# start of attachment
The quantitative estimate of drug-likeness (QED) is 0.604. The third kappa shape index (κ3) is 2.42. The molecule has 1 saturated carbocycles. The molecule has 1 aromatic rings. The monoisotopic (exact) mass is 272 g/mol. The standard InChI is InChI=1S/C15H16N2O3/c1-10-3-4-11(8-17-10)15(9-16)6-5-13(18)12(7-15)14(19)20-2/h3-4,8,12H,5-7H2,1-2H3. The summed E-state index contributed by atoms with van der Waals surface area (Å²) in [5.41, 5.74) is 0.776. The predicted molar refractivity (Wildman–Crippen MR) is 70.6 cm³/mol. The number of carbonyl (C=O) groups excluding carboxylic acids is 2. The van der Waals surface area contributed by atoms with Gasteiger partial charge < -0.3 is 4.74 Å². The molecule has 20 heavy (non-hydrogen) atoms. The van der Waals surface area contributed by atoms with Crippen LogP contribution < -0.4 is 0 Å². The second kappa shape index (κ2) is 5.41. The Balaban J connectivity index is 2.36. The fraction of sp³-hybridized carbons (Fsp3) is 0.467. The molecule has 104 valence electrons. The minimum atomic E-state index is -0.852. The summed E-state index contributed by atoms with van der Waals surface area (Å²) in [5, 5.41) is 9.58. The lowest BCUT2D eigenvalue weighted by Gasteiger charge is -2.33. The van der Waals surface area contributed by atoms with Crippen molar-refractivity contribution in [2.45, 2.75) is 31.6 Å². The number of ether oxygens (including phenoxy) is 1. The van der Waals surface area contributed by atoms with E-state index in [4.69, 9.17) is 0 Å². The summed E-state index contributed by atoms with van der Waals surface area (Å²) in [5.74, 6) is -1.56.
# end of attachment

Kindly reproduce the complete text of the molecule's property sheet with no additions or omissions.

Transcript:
The quantitative estimate of drug-likeness (QED) is 0.604. The third kappa shape index (κ3) is 2.42. The molecule has 1 saturated carbocycles. The molecule has 1 aromatic rings. The monoisotopic (exact) mass is 272 g/mol. The standard InChI is InChI=1S/C15H16N2O3/c1-10-3-4-11(8-17-10)15(9-16)6-5-13(18)12(7-15)14(19)20-2/h3-4,8,12H,5-7H2,1-2H3. The summed E-state index contributed by atoms with van der Waals surface area (Å²) in [5.41, 5.74) is 0.776. The predicted molar refractivity (Wildman–Crippen MR) is 70.6 cm³/mol. The number of carbonyl (C=O) groups excluding carboxylic acids is 2. The van der Waals surface area contributed by atoms with Gasteiger partial charge < -0.3 is 4.74 Å². The molecule has 20 heavy (non-hydrogen) atoms. The van der Waals surface area contributed by atoms with Crippen LogP contribution < -0.4 is 0 Å². The second kappa shape index (κ2) is 5.41. The Balaban J connectivity index is 2.36. The fraction of sp³-hybridized carbons (Fsp3) is 0.467. The molecule has 104 valence electrons. The minimum atomic E-state index is -0.852. The summed E-state index contributed by atoms with van der Waals surface area (Å²) in [5, 5.41) is 9.58. The lowest BCUT2D eigenvalue weighted by Gasteiger charge is -2.33. The van der Waals surface area contributed by atoms with Crippen molar-refractivity contribution in [2.45, 2.75) is 31.6 Å². The number of ether oxygens (including phenoxy) is 1. The van der Waals surface area contributed by atoms with E-state index in [4.69, 9.17) is 0 Å². The summed E-state index contributed by atoms with van der Waals surface area (Å²) in [5.74, 6) is -1.56.